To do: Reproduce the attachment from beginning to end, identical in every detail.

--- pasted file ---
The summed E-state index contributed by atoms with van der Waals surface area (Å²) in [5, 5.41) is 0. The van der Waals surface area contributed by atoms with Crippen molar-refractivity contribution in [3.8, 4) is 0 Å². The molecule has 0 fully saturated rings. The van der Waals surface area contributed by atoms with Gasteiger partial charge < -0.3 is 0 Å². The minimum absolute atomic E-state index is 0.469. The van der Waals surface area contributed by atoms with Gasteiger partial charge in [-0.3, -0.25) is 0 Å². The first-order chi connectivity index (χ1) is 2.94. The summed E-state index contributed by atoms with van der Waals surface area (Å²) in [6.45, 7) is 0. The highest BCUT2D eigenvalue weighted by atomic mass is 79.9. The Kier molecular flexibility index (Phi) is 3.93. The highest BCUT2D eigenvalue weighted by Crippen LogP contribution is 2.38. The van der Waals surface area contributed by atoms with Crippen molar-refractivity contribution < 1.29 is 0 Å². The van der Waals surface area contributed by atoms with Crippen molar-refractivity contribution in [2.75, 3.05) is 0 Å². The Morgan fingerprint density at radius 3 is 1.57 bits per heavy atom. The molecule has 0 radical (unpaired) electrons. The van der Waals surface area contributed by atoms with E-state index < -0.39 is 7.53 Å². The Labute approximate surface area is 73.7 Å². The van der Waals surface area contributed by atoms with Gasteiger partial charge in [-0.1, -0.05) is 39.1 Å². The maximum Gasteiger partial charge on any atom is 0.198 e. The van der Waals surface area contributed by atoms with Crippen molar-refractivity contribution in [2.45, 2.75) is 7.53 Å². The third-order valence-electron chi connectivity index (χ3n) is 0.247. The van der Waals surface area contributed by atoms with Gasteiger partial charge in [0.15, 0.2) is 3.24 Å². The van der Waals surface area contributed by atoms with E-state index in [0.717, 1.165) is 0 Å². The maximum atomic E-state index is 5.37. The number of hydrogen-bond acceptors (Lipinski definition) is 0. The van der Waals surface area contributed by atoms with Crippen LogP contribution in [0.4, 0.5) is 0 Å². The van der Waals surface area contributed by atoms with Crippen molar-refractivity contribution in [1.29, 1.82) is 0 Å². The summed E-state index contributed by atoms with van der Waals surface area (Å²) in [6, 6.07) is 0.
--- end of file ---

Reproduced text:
The summed E-state index contributed by atoms with van der Waals surface area (Å²) in [5, 5.41) is 0. The van der Waals surface area contributed by atoms with Crippen molar-refractivity contribution in [3.8, 4) is 0 Å². The molecule has 0 fully saturated rings. The van der Waals surface area contributed by atoms with Gasteiger partial charge < -0.3 is 0 Å². The minimum absolute atomic E-state index is 0.469. The van der Waals surface area contributed by atoms with Gasteiger partial charge in [-0.3, -0.25) is 0 Å². The first-order chi connectivity index (χ1) is 2.94. The summed E-state index contributed by atoms with van der Waals surface area (Å²) in [6.45, 7) is 0. The highest BCUT2D eigenvalue weighted by atomic mass is 79.9. The Kier molecular flexibility index (Phi) is 3.93. The highest BCUT2D eigenvalue weighted by Crippen LogP contribution is 2.38. The van der Waals surface area contributed by atoms with Crippen molar-refractivity contribution < 1.29 is 0 Å². The van der Waals surface area contributed by atoms with Crippen molar-refractivity contribution in [2.75, 3.05) is 0 Å². The Morgan fingerprint density at radius 3 is 1.57 bits per heavy atom. The molecule has 0 radical (unpaired) electrons. The van der Waals surface area contributed by atoms with E-state index < -0.39 is 7.53 Å². The Labute approximate surface area is 73.7 Å². The van der Waals surface area contributed by atoms with Gasteiger partial charge in [-0.1, -0.05) is 39.1 Å². The maximum Gasteiger partial charge on any atom is 0.198 e. The van der Waals surface area contributed by atoms with Crippen molar-refractivity contribution in [2.45, 2.75) is 7.53 Å². The third-order valence-electron chi connectivity index (χ3n) is 0.247. The van der Waals surface area contributed by atoms with Gasteiger partial charge in [0.15, 0.2) is 3.24 Å². The van der Waals surface area contributed by atoms with E-state index in [0.717, 1.165) is 0 Å². The maximum atomic E-state index is 5.37. The number of hydrogen-bond acceptors (Lipinski definition) is 0. The van der Waals surface area contributed by atoms with Crippen LogP contribution in [0.4, 0.5) is 0 Å². The van der Waals surface area contributed by atoms with Crippen molar-refractivity contribution in [1.29, 1.82) is 0 Å². The summed E-state index contributed by atoms with van der Waals surface area (Å²) in [6, 6.07) is 0.